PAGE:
Seminole Crop E News

Agricultural News for Farmers and Agribusiness in SW Georgia

Question of the Week – Sunn Hemp

Posted by romeethredge on December 17, 2015

Last week I had a photo of a plant I wanted you to identify. It is Sunn Hemp, Crotalaria juncea, not to be confused with Showy crotalaria, Crotalaria spectablis.

The old Showy Crotalaria was planted here many years ago as a rotation crop, it is a legume. I believe the shade tobacco growers used it some.  The only problem is that it is poisonous to livestock. I still often see some volunteer plants growing in many locations. Here’s a link to a post I made about it a while back.


Sunn Hemp is used in some cover crop mixes for summer use. University of Florida has some useful information about it in their brochures, Management of Nematodes and Soil Fertility with Sunn Hemp Cover Crop1and Sunn Hemp for a Cover CropFullscreen capture 12142015 115654 AM

 Here’s some excerpts.

“Sunn Hemp is a rapidly growing crop that is used for fiber production in India and Pakistan. It is most popular as a green manure in many tropical and subtropical areas in the world as an organic nitrogen source. Recently, there is a growing interest in rotating sunn hemp with cotton in the southern United States and in using sunn hemp as a summer cover crop in Florida and other southeastern states. Sunn hemp suppresses weeds, slows soil erosion, and reduces root-knot nematode populations . When plowed under at early bloom stage, nitrogen recovery is the highest. Under optimum growing conditions such as in Hawaii, ‘Tropic Sun’ sunn hemp can produce 134 to 147 lb/acre of nitrogen (N) and 3 tons/acre air-dry organic matter at 60 days of growth at 40 kg seed/ha (Rotar and Joy, 1983).

In northern Florida, sunn hemp is usually grown in the summer and can produce 2.4 tons/acre of dry biomass and 98 to 125 lb N/acre (Marshall, 2002). In southwestern Alabama, plants grown for 9 to 12 weeks produced 2.6 tons/acre dry-matter and 112 lb N/acre (Reeves et al., 1996). Although in the tropics, ‘Tropic Sun’ grows and produces seed year-round at elevations of 0 to 900 ft, and in summer up to 1800 ft, sunn hemp does not set seed well in Florida (R. Gallaher, personal communication). Sunn hemp is usually planted in summer in Florida (Rotar and Joy, 1983), but it is suitable as a green manure crop as far north as Maryland.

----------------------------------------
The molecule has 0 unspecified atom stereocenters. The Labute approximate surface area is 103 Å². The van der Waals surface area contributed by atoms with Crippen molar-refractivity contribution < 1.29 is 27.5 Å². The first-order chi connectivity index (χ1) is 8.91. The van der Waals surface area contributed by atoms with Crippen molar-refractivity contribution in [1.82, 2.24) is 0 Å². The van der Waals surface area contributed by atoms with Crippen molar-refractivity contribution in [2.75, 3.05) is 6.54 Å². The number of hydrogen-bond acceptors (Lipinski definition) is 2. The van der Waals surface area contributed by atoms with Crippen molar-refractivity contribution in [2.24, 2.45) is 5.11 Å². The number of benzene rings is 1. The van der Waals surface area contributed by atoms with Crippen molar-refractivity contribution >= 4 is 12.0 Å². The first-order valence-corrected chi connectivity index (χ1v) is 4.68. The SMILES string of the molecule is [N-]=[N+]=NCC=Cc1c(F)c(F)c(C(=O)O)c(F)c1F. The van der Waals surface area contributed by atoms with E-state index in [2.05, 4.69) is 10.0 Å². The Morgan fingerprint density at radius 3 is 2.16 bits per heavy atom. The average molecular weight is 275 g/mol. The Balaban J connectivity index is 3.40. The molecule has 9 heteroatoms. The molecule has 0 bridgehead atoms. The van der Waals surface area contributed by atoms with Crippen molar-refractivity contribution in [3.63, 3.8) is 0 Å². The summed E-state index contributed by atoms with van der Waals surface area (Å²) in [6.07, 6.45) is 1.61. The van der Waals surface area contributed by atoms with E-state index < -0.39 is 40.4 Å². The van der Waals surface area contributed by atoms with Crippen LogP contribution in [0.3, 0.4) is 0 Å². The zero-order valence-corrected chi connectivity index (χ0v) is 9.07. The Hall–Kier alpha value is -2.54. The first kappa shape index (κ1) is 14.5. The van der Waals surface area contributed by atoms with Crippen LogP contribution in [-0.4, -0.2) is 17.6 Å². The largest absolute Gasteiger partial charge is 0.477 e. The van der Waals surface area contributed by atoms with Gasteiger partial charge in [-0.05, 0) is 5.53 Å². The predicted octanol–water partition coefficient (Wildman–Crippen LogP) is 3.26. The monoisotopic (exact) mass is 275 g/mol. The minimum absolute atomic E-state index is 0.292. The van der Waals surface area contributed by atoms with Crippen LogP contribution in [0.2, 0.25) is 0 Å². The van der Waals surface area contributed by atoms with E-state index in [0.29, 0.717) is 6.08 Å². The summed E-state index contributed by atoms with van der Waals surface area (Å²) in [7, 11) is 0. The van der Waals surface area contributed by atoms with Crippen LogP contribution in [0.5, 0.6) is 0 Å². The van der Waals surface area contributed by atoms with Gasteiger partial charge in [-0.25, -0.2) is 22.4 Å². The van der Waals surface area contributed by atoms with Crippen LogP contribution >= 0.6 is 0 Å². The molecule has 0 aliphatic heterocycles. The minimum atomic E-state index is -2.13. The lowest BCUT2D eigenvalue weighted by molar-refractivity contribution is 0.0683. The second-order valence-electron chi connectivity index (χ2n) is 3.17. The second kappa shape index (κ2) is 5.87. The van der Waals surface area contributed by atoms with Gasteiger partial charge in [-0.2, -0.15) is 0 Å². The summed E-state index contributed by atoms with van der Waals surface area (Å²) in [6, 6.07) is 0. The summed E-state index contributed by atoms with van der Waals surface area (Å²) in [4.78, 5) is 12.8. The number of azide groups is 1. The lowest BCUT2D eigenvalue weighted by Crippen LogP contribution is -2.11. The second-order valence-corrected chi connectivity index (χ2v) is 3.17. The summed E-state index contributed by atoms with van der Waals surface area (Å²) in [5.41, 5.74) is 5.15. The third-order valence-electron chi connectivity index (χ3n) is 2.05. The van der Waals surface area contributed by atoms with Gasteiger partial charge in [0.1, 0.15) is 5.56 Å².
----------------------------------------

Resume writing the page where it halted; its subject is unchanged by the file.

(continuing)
Suppression of plant-parasitic nematodes by Crotalaria spp. has been known for decades. Godfrey (1928) noted that sunn hemp had few root galls from infection with root-knot nematodes. Most of the plant-parasitic nematodes suppressed by Crotalaria are sedentary endoparasitic nematodes, which are nematodes that remain and feed in one place within the root system. These include root-knot, soybean cyst  and reniform  nematodes (Wang et al., 2002). Some migratory nematodes such as sting , stubby root , dagger, and burrowing nematodes were also suppressed by other plants in the genus Crotalaria…”

This week I have another question for you. What is this insect and is it good to have on the farm or not?


2 Responses to “Question of the Week – Sunn Hemp”

  1. Tom W. Smith said

    Looks like a lace wing, one of the Neuropterans that is a beneficial insect in our row crops.

  2. Scott said

    Green lace wing, the larvae are predaceous on many soft-bodied insect pests (aphids).

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